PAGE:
With this latest party, celebrated London promoters Trouble Vision have stepped things up a gear with the Bristol arm of their brand. Their previous attempt back in March featured home-talent Julio Bashmore and Christophe, plus fellow Londoner T.Williams (a last-minute replacement for Mosca) in the bomb-shelter-like confines of basement club Timbuk2. Its claustrophobic tunnels and bunker rooms made it hard to dance and that special atmosphere prevalent in their Corsica Studios residency was sorely missing.
Cut to now, and a considerably larger venue in the shape in Motion. Its cavernous main room, billed as warehouse-style with its balcony overlooking a pulsating throng of a dance-floor, combined with its warehouse style room 2 and tunnel-like room 3 make it akin to super-club fabric only less labyrinthine, and, frankly, better with its riverside smoking terrace feeling like a magical grotto in comparison to fabric’s brutal march to the separate, fenced-off social-leper colony.
The main room was given over entirely to the musical juggernaut that is Claude Von Stroke’s label, Dirtybird. Picking just a few key players for the lineup and keeping it select, Trouble Vision played it canny, ensuring the place stayed packed from start to finish.
Some people really like a good packed and sweaty dancefloor. But, bar a brief period at the start of Catz N Dogz’s set when there quite simply weren’t that many people physically in the venue yet, this was far too chaotic and intense.
There was a palpable of urgency as clubbers, desperate to see their idols and get their bass fix, piled in one after the other and fist-pumped their way through local hero Eats Everything’s joint set with Justin Martin and headliner and label-head Claude Von Stroke’s set.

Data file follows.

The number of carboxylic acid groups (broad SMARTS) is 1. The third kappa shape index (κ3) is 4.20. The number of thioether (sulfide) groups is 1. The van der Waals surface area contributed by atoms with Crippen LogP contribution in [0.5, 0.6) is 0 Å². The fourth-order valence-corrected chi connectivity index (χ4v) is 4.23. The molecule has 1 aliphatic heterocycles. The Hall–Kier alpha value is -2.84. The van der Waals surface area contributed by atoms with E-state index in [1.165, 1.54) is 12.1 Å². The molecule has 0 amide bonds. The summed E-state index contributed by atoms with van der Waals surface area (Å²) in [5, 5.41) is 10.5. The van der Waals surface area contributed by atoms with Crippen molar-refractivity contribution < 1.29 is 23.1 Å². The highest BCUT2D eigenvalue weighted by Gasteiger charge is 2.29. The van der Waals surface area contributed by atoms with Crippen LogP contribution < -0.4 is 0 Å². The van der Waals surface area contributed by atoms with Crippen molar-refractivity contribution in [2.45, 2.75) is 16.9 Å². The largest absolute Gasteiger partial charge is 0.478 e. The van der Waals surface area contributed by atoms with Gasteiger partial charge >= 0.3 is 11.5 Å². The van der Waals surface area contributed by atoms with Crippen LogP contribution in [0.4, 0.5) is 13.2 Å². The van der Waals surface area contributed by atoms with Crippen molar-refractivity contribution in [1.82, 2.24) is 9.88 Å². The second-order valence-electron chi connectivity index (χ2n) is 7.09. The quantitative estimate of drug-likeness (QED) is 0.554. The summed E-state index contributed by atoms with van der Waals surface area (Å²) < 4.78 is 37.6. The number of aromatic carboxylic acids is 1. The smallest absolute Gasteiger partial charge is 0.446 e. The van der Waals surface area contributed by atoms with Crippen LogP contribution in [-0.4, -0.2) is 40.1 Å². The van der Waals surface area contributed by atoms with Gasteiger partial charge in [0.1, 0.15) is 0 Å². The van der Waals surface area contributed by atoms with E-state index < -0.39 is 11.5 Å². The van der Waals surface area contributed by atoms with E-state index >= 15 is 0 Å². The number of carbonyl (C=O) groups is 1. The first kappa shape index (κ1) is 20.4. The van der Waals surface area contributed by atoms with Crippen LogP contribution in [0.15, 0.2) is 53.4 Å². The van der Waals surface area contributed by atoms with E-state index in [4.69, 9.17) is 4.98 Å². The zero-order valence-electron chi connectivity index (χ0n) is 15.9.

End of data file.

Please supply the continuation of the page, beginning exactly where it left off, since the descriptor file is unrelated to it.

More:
Room 2’s lineup on the other hand, actually felt like Trouble Vision plucked straight from the beating heart of Corsica Studios and grafted into a west-country warehouse. Residents Solid Gold and Park Ranger were joined by NTS Radio presenters and production trio Dark Sky, Aus Music boss Will Saul, Joy Orbison and headliner Scuba. All of whom hold the honour of being Trouble Vision mainstays or at the very least semi-regular guests.
Jamie Russell, the man of many labels including Hypercolour, Glass Table, Space Hardware and Losing Suki, took over “The Tunnel” with his Sneaker Social Club imprint, bringing, amongst others, West Norwood Cassette Library, rising star Throwing Snow and the inimitable Paul Woolford to proceedings.
The fever pitch feel of the main room had the knock-on effect of making the other rooms rather excellent. Paul Woolford, in particular, was rousing, and even Claude Von Stroke himself was spotted in The Tunnel at one point. People who were escaping the crush of the main room seemed positively delighted to have space to dance instead of being part of the organic raving mass of room 1. But this is always the dilemma with sold out events that have one insanely popular room. One can only imagine what crowds the label’s return to the city for next year’s Players Club Tour will entail.
As house music further infiltrates the mainstream, it’s inevitable that Dirtybird acts benefit. None more so than returning homegrown hero turned global talent, Eats Everything. The cheer he received and the sense of triumph as he took to the stage left you in no doubt this was his night. And in a night of triumphs- Trouble Vision strengthening their brand outside of London, Sneaker Social holding court in the outer rooms, it was the boy from Bristol who came out on top.